Money Supply

The Path To The Final Crisis

We cannot be sure what shape the next crisis will take, although it seems likely that it will be yet another “deflation scare”, mainly caused by falling asset prices. However, we do know what the last crisis of the current system will look like. It will entail a crumbling of the public’s faith in fiat money and the institutions that issue and administer it.

Verge Of Revolution: The Story You Aren't Being Told About The Brazilian Uprising

While Brazilians are angry and tired of their economic hardships, they are also incensed at the country’s history of corruption, which now includes a massive presidential scandal carried out by politicians and lobbyists during the current and previous administrations. This misconduct has given residents of all walks of life enough incentive to take their demands to the streets. Mainstream media has covered the major protests overtaking the streets of Brazil at the outset of an apparent political revolution, but few discuss the problems that have been brewing for decades in South America’s largest nation.

Saudis To "Modernize" Economy As Interbank Rates Surge & Money Supply Collapses At Record Pace

For the first time since January 2009, 12-month Saudi interbank rates have breached 2.00% - double the 1% lows of August. This 'stress' is also evident in the record pace of collapse of Saudi money-supply and while Riyal forwards have rallied back from extreme bets on devaluation, they remain concerning for Saudi officials who to undertake some deep and fundamental changes to their economy, reforms that no amount of browbeating from organizations like the IMF could induce.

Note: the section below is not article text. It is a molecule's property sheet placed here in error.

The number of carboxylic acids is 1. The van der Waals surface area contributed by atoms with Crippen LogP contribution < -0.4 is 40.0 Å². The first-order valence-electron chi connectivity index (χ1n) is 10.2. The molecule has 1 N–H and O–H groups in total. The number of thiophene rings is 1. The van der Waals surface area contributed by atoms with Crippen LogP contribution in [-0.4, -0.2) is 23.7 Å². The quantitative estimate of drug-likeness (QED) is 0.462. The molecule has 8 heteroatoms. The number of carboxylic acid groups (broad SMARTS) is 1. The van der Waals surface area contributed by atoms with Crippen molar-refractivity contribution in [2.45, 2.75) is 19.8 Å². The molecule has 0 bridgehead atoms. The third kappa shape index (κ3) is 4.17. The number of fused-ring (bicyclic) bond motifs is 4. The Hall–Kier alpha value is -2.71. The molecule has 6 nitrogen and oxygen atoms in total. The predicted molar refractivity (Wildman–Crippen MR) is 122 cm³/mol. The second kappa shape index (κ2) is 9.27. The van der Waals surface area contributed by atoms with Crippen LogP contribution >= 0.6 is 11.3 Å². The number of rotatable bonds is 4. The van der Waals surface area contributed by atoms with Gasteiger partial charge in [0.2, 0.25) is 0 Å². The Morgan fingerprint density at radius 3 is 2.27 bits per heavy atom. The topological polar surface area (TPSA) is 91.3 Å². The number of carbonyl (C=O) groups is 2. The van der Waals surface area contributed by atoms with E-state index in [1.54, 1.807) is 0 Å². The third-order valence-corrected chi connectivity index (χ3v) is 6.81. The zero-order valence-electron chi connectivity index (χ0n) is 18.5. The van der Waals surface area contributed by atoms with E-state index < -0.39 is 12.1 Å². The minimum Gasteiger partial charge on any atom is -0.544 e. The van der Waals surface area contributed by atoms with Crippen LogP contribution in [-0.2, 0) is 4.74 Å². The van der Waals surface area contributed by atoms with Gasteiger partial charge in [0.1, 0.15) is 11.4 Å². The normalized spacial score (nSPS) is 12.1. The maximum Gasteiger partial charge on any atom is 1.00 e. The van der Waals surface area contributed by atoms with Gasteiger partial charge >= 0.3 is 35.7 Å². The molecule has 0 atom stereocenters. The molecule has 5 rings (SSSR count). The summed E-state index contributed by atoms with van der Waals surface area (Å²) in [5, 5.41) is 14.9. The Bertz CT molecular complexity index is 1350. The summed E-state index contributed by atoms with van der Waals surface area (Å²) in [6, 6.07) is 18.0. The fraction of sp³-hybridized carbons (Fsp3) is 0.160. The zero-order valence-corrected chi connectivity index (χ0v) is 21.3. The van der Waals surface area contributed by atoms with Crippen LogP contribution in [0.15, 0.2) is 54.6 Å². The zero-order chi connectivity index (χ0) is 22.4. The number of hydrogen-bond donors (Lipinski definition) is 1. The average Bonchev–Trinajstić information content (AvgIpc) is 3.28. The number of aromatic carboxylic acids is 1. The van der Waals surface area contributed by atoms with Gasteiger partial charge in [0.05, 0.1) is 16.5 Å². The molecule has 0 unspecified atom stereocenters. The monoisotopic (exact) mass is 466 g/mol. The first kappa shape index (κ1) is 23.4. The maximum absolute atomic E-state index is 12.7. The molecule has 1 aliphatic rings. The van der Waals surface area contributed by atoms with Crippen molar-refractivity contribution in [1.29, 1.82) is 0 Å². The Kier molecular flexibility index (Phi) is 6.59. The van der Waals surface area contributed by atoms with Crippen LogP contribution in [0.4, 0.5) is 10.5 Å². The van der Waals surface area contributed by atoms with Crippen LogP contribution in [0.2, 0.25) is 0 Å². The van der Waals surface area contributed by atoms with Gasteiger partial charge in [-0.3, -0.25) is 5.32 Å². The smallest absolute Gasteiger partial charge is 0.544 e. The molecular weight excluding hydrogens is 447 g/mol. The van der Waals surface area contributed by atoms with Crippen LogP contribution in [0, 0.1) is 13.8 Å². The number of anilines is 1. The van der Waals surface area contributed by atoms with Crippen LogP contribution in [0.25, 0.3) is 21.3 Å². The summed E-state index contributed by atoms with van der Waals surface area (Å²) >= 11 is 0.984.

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The Forex Rigging Irony

While Forex banks, traders, and other institutions are being blamed for market rigging, the Swiss National Bank can publish reports about its own market rigging, but instead of being a scandal, it's economic data.  That's because the vast majority don't understand how the Forex markets work.  It's not insulting - it's a fact.  Currently there are hundreds of pending litigation cases against a plethora of Forex banks, traders, and other institutions - but none against a central bank.